‘For decades, there has been a big debate as to where the lavas from this massive outpouring came from,’ said Tyrone Rooney, who led the study. ‘Did they emit from deep within Earth or was there some contribution from shallower sources?’
Rooney and his team studied an ancient outpouring in the Great Rift Valley. About 30 million years ago, some 350,000 cubic kilometres of lava poured out across the region as the African tectonic plate broke apart. Using mass spectrometry, they determined the rocks’ chemical signatures, which allowed them to trace their origin.
The results indicated that an unusual group of lavas in Ethiopia was formed when part of the tectonic plate itself melted. These rocks had chemical signatures of materials found in the lithosphere and were distinctly different from most of the other rocks in Ethiopia.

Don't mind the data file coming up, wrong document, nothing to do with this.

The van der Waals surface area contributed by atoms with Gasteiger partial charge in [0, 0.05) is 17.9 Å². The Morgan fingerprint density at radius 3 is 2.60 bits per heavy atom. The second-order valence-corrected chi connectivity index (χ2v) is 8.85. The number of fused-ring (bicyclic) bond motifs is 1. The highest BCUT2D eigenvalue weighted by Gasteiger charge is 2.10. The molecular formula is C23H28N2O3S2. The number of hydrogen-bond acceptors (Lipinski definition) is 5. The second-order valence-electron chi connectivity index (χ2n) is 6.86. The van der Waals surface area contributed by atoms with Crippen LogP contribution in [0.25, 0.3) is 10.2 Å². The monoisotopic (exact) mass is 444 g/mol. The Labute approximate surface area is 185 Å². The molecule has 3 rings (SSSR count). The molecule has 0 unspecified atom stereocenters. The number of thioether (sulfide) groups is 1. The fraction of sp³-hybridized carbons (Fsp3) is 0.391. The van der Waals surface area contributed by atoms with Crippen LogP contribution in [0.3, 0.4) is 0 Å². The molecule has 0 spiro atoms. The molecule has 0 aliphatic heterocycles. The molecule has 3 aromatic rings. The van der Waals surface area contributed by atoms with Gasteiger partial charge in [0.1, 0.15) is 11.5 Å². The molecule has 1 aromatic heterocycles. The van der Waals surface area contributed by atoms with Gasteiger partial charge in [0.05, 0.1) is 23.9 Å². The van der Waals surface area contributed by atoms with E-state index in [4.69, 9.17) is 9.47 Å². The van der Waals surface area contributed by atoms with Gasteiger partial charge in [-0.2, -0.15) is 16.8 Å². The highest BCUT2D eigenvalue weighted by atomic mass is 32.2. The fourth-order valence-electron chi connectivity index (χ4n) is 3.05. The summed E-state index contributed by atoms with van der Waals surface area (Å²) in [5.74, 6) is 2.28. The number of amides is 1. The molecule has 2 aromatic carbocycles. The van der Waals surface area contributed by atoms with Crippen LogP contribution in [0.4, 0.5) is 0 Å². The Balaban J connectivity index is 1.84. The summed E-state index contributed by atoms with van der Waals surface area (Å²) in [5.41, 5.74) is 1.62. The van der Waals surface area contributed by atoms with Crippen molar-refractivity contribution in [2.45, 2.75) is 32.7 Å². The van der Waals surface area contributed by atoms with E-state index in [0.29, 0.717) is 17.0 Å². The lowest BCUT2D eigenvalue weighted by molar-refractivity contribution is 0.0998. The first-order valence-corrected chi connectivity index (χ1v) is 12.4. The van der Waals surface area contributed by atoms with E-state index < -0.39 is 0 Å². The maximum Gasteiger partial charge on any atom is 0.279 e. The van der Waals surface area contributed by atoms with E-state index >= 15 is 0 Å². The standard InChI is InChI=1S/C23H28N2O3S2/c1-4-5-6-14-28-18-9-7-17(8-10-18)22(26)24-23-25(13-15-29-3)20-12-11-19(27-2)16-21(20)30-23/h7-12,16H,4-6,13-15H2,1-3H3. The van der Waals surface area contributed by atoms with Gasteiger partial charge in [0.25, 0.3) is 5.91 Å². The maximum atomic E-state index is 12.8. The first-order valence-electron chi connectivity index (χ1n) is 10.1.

They also found that the samples matched rocks collected from so-called basalt floods elsewhere, suggesting that these may also have a shallow source.
‘We’re interested in this because these massive outpourings happen around the same time continents break apart, create new oceans and affect the planet and the environment on a global scale,’ Rooney said. ‘So knowing the source of the lava gives us insights into a process that we still know little about.’
This story was published in the June 2014 edition of Geographical Magazine